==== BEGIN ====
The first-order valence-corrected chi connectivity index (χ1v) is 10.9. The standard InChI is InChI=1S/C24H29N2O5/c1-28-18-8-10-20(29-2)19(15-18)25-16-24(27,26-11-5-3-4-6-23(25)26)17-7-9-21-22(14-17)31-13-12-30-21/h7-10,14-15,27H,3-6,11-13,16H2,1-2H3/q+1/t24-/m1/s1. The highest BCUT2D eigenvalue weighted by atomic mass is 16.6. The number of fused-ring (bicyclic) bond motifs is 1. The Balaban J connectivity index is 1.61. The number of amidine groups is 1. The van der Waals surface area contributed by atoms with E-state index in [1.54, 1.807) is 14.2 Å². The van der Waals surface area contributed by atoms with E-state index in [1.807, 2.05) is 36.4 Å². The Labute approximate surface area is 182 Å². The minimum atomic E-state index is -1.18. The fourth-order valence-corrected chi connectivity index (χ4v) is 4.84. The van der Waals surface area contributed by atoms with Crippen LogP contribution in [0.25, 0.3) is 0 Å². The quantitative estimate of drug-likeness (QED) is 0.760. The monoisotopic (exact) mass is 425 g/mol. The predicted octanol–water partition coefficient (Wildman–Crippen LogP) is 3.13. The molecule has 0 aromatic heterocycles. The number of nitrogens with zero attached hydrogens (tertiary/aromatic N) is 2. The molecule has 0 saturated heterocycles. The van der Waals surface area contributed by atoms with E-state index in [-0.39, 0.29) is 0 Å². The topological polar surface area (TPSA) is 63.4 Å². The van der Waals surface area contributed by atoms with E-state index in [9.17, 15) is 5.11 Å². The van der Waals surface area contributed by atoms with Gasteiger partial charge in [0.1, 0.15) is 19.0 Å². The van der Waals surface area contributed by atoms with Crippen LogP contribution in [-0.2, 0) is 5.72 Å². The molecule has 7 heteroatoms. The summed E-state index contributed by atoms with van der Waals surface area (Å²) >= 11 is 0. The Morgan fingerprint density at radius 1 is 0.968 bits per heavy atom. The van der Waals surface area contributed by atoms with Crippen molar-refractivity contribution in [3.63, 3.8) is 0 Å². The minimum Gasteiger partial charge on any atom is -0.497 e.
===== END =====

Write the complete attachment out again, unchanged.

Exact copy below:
The first-order valence-corrected chi connectivity index (χ1v) is 10.9. The standard InChI is InChI=1S/C24H29N2O5/c1-28-18-8-10-20(29-2)19(15-18)25-16-24(27,26-11-5-3-4-6-23(25)26)17-7-9-21-22(14-17)31-13-12-30-21/h7-10,14-15,27H,3-6,11-13,16H2,1-2H3/q+1/t24-/m1/s1. The highest BCUT2D eigenvalue weighted by atomic mass is 16.6. The number of fused-ring (bicyclic) bond motifs is 1. The Balaban J connectivity index is 1.61. The number of amidine groups is 1. The van der Waals surface area contributed by atoms with E-state index in [1.54, 1.807) is 14.2 Å². The van der Waals surface area contributed by atoms with E-state index in [1.807, 2.05) is 36.4 Å². The Labute approximate surface area is 182 Å². The minimum atomic E-state index is -1.18. The fourth-order valence-corrected chi connectivity index (χ4v) is 4.84. The van der Waals surface area contributed by atoms with Crippen LogP contribution in [0.25, 0.3) is 0 Å². The quantitative estimate of drug-likeness (QED) is 0.760. The monoisotopic (exact) mass is 425 g/mol. The predicted octanol–water partition coefficient (Wildman–Crippen LogP) is 3.13. The molecule has 0 aromatic heterocycles. The number of nitrogens with zero attached hydrogens (tertiary/aromatic N) is 2. The molecule has 0 saturated heterocycles. The van der Waals surface area contributed by atoms with E-state index in [-0.39, 0.29) is 0 Å². The topological polar surface area (TPSA) is 63.4 Å². The van der Waals surface area contributed by atoms with E-state index in [9.17, 15) is 5.11 Å². The van der Waals surface area contributed by atoms with Gasteiger partial charge in [0.1, 0.15) is 19.0 Å². The van der Waals surface area contributed by atoms with Crippen LogP contribution in [-0.2, 0) is 5.72 Å². The molecule has 7 heteroatoms. The summed E-state index contributed by atoms with van der Waals surface area (Å²) >= 11 is 0. The Morgan fingerprint density at radius 1 is 0.968 bits per heavy atom. The van der Waals surface area contributed by atoms with Crippen molar-refractivity contribution in [3.63, 3.8) is 0 Å². The minimum Gasteiger partial charge on any atom is -0.497 e.